North Notes: Cutler, Bell, Lions, Ravens

The Bears spent the offseason making notable upgrades to their defense – adding edge rusher Leonard Floyd in the first round of the draft and, before that, free agents Danny Trevathan, Jerrell Freeman and Akiem Hicks – but it’s quarterback Jay Cutler who will determine how far the club goes this season, opines Eric Prisbell of USA Today.

With Adam Gase having left Chicago over the winter to become Miami’s head coach, Cutler will now work with his sixth different offensive coordinator since 2009. There’s familiarity in place, though, as successor Dowell Loggains was the Bears’ quarterbacks coach last season. Under Gase and Loggains, Cutler posted a career-best passer rating (92.2) in 2015 and threw seven fewer interceptions (11) than he did in 2014. He’s in position to succeed again with the healthy receiver duo of Alshon Jeffery and last year’s first-round pick, seventh overall selection Kevin White. Jeffrey sat out seven games with various ailments in 2015, and White lost the entire season because of a stress fracture in his left ankle. On the other hand, it remains to be seen how well second-year running back Jeremy Langford will replace dual-threat Matt Forte, who will no longer serve as Cutler’s security blanket after signing with the Jets in free agency.

Notes on three other clubs from the North divisions:

  • Interestingly, contract-year Steelers running back Le’Veon Bell revealed in his new rap song, “Focus,” that he wants $15MM per annum on his next deal, relays FOX Sports’ Rob Perez. The 24-year-old superstar is highly unlikely to receive that much, however, per Mike Florio of Pro Football Talk. The Steelers will have a chance to quash Bell’s $15MM dream next offseason by giving him the franchise tag, which is worth $11.789MM for running backs this year. Bell could otherwise sign a contract that averages $15MM annually – but only artificially, notes Florio, who points out that the front end of the pact wouldn’t reach that total. For now, Bell is on track to play out 2016 on a sub-$1MM salary.
  • Given that second-year man Ameer Abdullah isn’t a traditional workhorse running back, the Lions will need someone to separate himself from the pack this summer and ultimately serve as a complement to Abdullah in 2016, writes Justin Rogers of Free agent pickup Stevan Ridley – a 1,200-yard rusher in 2012 – and NFL sophomore Zach Zenner are strong candidates, but Michigan native George Winn also has a chance to win the role, Rogers contends. The 210-pounder has spent time with six organizations since going undrafted out of Cincinnati in 2013, logging 19 appearances and 23 carries – all with the Lions. Detroit also has Theo Riddick as a backfield option, of course, but he’s a far bigger threat as a pass catcher than as a rusher.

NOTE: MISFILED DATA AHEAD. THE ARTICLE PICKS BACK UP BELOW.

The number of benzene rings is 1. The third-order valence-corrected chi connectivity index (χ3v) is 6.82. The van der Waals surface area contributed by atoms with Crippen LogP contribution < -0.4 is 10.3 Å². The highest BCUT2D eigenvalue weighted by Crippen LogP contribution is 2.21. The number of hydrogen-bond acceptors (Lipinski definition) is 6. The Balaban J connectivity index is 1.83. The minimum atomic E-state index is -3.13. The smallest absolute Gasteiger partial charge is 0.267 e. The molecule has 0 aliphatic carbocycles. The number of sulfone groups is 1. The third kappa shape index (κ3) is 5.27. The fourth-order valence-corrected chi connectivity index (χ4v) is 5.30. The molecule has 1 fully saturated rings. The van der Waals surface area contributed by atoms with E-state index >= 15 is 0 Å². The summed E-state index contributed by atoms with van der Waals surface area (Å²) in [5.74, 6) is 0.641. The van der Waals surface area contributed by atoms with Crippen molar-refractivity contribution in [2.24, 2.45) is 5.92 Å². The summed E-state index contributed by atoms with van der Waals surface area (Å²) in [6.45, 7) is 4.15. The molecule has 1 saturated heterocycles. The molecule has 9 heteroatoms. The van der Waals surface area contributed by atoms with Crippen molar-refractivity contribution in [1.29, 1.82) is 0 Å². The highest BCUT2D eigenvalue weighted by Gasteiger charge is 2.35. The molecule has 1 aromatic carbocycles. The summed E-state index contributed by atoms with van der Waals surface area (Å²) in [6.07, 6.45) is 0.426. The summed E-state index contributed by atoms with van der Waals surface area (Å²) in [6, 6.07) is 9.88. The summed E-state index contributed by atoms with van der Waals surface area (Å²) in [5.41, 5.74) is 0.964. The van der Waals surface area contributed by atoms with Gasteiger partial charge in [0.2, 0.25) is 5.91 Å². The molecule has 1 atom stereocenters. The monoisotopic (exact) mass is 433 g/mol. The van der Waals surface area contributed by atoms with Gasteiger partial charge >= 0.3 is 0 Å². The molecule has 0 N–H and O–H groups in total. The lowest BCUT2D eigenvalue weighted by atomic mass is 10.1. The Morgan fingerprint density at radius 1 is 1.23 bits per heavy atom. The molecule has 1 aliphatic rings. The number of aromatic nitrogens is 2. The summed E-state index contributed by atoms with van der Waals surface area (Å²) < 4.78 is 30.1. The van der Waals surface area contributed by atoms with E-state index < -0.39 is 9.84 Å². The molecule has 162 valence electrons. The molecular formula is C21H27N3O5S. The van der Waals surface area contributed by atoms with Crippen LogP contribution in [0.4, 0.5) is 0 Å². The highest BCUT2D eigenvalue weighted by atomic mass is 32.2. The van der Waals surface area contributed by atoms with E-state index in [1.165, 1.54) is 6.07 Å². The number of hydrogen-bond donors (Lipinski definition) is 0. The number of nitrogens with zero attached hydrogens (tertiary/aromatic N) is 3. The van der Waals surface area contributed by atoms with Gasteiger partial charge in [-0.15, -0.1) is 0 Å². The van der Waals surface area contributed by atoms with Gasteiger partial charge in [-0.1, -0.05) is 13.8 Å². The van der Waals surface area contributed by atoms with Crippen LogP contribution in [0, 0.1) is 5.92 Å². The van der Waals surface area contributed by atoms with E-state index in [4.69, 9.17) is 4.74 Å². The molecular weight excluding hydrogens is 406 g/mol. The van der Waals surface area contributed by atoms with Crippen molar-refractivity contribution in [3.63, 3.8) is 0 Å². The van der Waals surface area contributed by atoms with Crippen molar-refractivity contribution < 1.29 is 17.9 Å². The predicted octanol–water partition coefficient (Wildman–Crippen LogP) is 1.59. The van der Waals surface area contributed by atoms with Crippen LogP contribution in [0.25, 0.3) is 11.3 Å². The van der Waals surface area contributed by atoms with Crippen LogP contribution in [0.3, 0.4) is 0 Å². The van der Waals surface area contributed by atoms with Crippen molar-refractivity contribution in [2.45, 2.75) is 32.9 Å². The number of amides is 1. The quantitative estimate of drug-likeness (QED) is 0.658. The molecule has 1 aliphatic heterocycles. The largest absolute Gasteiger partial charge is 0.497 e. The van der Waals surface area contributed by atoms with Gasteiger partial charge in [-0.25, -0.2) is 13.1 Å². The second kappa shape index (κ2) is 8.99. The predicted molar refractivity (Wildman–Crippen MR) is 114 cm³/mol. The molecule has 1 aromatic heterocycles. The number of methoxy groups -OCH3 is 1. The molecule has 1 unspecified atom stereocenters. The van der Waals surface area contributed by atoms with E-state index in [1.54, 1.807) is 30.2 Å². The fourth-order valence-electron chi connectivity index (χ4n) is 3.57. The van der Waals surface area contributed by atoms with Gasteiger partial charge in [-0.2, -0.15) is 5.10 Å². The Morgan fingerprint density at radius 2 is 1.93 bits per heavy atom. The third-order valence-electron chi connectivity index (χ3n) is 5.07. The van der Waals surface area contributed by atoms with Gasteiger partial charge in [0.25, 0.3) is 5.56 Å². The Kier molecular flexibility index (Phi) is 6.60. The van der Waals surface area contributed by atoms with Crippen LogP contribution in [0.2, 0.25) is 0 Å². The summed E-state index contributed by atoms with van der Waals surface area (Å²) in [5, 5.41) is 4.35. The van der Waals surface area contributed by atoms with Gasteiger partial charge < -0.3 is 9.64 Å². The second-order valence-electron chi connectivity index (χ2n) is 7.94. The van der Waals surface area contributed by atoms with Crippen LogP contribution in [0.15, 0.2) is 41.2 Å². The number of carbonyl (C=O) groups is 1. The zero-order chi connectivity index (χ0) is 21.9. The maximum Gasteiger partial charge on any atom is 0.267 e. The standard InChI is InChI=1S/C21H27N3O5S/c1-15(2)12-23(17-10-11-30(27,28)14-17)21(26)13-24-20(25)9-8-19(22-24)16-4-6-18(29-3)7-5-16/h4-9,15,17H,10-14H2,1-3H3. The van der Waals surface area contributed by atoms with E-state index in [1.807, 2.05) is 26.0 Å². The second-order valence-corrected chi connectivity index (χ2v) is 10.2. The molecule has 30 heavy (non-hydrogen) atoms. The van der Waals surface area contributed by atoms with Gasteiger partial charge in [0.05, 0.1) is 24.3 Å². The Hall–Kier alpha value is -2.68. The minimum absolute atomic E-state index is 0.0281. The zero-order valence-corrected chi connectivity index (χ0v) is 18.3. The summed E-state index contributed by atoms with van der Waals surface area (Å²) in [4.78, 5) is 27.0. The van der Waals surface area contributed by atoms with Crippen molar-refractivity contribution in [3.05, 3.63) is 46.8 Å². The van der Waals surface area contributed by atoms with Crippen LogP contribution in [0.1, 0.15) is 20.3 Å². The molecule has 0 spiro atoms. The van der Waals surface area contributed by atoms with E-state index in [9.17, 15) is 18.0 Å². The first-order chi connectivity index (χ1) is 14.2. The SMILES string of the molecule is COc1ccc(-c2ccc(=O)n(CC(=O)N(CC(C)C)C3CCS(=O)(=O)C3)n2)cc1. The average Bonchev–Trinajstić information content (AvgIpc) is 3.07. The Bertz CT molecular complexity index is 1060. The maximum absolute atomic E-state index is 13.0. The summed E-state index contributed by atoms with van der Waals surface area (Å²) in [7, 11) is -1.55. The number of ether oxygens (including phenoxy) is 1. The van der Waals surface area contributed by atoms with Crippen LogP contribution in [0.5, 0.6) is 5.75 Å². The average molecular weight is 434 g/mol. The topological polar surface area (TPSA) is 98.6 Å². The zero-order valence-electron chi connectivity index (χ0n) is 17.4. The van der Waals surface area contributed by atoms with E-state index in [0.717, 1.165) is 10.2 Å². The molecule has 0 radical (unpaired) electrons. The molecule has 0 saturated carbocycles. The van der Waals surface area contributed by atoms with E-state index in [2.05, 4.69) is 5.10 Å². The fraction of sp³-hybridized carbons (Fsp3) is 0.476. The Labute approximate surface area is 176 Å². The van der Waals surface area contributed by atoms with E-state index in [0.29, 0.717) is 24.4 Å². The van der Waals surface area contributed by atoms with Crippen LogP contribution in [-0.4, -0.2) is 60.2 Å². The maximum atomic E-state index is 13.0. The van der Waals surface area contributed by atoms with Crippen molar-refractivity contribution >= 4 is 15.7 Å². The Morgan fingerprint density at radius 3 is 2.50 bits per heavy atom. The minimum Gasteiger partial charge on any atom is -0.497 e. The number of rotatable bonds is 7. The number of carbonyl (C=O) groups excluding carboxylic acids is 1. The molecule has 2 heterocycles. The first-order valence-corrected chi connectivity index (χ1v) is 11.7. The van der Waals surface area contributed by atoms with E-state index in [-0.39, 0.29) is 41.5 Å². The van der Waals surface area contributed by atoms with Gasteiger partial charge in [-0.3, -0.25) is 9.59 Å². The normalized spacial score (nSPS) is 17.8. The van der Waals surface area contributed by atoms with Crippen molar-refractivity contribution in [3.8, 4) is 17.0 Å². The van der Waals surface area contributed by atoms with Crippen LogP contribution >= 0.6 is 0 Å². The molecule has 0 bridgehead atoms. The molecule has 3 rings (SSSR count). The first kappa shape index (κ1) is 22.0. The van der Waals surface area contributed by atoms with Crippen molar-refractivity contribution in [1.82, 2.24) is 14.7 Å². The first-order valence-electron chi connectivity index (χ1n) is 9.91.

• Newly acquired Ravens safety Eric Weddle wore the headset in his helmet as a Charger and relayed each defensive play call to his teammates, but that won’t be the case in Baltimore, according to Garrett Downing of the club’s website. For the third straight year, the Ravens will stick with middle linebacker C.J. Mosley in that role. Weddle, for his part, is content deferring to Mosley. “It’s best to have it as the [middle linebacker], because they are in the front seven most of the time,” he told Downing.
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2 comments on “North Notes: Cutler, Bell, Lions, Ravens

  1. nivlac naharts

    A lot of if’s here but if Floyd is as good as his draft status and if White justifies his and if Alshon stays healthy and produces we will be on to something. But of course that’s only if the line is good and if, on those rare occasions when he has all the perfect scenarios in place, like enough protection and an open target, Jay can make plays consistently without unforced hiccups, then we may be on to something. Pace’s free agents have to be a huge upgrade and we have to finally enjoy at least a little bit of injury luck too. After all that, Fox can’t be embarrassingly conservative either. The Monsters of the Midway always kick and scream, coming in or going out. A lot of if’s but greater odds have been overcome before.


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